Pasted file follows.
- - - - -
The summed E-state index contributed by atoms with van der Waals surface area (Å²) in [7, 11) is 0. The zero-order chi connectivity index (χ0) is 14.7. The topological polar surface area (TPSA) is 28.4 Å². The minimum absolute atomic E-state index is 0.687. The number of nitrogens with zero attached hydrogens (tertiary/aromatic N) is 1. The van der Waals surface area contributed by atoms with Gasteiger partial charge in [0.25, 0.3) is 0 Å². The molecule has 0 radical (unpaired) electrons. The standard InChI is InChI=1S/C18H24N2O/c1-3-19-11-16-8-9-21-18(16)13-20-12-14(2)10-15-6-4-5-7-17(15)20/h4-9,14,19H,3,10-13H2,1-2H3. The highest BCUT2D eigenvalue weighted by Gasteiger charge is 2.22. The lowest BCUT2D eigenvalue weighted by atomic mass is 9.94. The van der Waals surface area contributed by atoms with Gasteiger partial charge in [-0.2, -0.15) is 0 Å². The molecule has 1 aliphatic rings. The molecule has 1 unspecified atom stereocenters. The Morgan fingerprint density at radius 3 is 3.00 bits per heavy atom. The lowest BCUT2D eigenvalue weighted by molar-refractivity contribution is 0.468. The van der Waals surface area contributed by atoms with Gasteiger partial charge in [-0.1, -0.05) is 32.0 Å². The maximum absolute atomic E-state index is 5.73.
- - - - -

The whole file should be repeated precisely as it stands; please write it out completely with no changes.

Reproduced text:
The summed E-state index contributed by atoms with van der Waals surface area (Å²) in [7, 11) is 0. The zero-order chi connectivity index (χ0) is 14.7. The topological polar surface area (TPSA) is 28.4 Å². The minimum absolute atomic E-state index is 0.687. The number of nitrogens with zero attached hydrogens (tertiary/aromatic N) is 1. The van der Waals surface area contributed by atoms with Gasteiger partial charge in [0.25, 0.3) is 0 Å². The molecule has 0 radical (unpaired) electrons. The standard InChI is InChI=1S/C18H24N2O/c1-3-19-11-16-8-9-21-18(16)13-20-12-14(2)10-15-6-4-5-7-17(15)20/h4-9,14,19H,3,10-13H2,1-2H3. The highest BCUT2D eigenvalue weighted by Gasteiger charge is 2.22. The lowest BCUT2D eigenvalue weighted by atomic mass is 9.94. The van der Waals surface area contributed by atoms with Gasteiger partial charge in [-0.2, -0.15) is 0 Å². The molecule has 1 aliphatic rings. The molecule has 1 unspecified atom stereocenters. The Morgan fingerprint density at radius 3 is 3.00 bits per heavy atom. The lowest BCUT2D eigenvalue weighted by molar-refractivity contribution is 0.468. The van der Waals surface area contributed by atoms with Gasteiger partial charge in [-0.1, -0.05) is 32.0 Å². The maximum absolute atomic E-state index is 5.73.